The 19 solar-powered homes of the 2012 Solar Decathlon Europe competition — representing the hard work and green smarts of university teams from all over the world — have been on display in Madrid since the 13th of this month. We brought you posts about Spain’s (e)co house, Portugal’s Casa em Movimento and the UK’s Heliomet Sunbloc. Over the next few days we’ll be bringing you coverage of the winners of the Architecture segment of the competition, which closed on September 20, starting with the third-place winner, the super-efficient MED in Italy house from the Rome University team.
Inhabitat reports that the name of the house is a bit of a play on words, referencing both the fact that it was made in Italy and the fact that it draws inspiration from Italy’s Mediterranean climate and architecture. Wood was used as the main construction material, with its energy performance enhanced by assembly in layers. This allows for cavities to be filled heavy materials with good thermal mass, minimizing the leakage of temperatures from inside out, and outside in.
It’s a basic condition of all Solar Decathlon entries that a home generate as much energy as it requires on site. But MED in Italy features a rooftop solar power array rated at roughly twice that, or 9.33 kilowatt hours per year. Additionally, tubes full of thermal sand convert some of that excess energy into heat, which is then used to warm the house overnight.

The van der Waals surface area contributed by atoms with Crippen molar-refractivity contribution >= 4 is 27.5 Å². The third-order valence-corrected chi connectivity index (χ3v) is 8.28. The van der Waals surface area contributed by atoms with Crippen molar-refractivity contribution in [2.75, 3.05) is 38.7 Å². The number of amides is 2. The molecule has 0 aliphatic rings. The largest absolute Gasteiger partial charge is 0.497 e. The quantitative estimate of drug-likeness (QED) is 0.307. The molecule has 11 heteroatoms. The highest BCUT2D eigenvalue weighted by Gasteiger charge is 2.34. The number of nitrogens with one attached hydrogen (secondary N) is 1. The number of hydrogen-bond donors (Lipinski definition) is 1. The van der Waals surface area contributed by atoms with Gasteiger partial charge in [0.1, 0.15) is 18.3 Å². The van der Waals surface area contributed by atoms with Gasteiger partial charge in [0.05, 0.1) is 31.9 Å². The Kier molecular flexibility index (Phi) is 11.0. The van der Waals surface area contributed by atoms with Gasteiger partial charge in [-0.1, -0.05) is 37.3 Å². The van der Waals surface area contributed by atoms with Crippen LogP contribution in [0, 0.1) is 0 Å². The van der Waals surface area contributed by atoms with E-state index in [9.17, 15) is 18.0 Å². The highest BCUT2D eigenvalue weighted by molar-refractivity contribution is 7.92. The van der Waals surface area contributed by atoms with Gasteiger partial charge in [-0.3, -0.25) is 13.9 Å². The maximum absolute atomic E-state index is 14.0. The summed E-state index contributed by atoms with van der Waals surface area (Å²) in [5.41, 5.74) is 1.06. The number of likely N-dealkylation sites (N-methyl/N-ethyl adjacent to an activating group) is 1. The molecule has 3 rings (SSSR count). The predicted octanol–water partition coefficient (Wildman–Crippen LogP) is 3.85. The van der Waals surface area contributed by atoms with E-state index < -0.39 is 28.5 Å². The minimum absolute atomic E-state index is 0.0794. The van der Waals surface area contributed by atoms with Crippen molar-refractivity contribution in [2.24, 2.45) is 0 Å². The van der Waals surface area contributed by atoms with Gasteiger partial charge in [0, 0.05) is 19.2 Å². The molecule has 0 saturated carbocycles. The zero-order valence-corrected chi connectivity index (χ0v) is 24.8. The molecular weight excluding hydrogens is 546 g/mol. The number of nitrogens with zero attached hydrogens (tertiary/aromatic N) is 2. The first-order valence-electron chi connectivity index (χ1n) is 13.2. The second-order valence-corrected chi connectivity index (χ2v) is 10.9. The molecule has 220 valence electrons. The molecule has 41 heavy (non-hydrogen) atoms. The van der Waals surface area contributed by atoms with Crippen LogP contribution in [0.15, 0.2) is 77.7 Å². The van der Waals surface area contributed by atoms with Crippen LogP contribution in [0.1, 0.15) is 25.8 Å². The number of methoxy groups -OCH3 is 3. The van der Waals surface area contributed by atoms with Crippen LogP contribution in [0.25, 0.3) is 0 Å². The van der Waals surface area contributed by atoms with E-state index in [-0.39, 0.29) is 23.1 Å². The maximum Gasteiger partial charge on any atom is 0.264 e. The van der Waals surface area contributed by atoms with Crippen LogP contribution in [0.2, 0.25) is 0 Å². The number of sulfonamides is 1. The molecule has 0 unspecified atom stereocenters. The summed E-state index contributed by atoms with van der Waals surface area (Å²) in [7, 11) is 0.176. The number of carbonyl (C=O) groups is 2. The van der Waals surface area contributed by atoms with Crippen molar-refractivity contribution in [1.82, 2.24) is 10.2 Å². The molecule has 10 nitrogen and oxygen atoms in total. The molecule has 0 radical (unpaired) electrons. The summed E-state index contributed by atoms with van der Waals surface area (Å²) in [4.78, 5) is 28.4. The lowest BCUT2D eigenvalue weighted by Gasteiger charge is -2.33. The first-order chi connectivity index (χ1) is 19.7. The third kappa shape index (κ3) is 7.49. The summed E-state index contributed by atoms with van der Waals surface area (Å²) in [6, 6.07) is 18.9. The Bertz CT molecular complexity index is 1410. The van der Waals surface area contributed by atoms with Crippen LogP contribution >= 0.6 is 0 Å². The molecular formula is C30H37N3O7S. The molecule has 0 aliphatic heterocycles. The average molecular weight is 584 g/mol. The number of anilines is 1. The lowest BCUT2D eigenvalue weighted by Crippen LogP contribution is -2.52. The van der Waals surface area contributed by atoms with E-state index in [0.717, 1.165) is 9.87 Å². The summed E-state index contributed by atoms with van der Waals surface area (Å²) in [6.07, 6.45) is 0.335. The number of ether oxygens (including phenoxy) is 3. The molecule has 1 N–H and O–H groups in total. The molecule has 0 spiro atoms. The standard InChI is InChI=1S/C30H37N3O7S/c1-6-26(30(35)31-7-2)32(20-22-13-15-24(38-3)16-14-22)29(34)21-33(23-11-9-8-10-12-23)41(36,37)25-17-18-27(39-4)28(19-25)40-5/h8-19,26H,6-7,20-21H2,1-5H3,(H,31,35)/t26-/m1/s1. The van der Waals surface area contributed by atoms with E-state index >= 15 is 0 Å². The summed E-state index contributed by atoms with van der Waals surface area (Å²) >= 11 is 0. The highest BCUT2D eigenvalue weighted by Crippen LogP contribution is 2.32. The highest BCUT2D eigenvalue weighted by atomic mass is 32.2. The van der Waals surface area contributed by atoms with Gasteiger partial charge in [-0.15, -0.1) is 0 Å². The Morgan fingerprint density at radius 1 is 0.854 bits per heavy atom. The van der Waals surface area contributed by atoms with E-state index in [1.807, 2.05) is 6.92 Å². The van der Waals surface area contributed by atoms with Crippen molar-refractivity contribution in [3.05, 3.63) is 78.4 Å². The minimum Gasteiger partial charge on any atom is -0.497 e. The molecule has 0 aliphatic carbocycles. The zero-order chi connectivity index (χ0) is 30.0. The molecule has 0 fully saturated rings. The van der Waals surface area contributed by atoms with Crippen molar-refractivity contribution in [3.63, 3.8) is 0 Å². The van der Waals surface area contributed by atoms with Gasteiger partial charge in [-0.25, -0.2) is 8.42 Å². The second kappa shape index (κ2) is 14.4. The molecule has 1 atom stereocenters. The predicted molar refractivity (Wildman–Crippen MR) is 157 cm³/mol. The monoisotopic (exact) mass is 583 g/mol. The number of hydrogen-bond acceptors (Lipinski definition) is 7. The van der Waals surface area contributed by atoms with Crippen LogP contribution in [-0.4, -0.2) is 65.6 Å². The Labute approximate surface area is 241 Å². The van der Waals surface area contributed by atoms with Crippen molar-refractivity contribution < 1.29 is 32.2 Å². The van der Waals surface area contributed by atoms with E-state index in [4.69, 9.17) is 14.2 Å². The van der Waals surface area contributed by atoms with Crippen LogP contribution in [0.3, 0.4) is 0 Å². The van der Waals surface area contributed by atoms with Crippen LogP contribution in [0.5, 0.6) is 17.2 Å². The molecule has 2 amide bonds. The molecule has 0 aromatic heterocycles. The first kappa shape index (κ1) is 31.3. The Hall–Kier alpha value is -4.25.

Drawing from the Mediterrean architectural tradition, MED in Italy features a central courtyard. This courtyard acts as a buffer zone between the outside world and the interior of the house, but also performs another green function, as that lovely deck where you might sit sipping Prosecco with friends helps to disguise the tanks storing the home’s harvested rainwater beneath. This stored rain is meant to be used for landscape irrigation, creating an inviting green surrounding landscape (and further cooling temperatures indoors).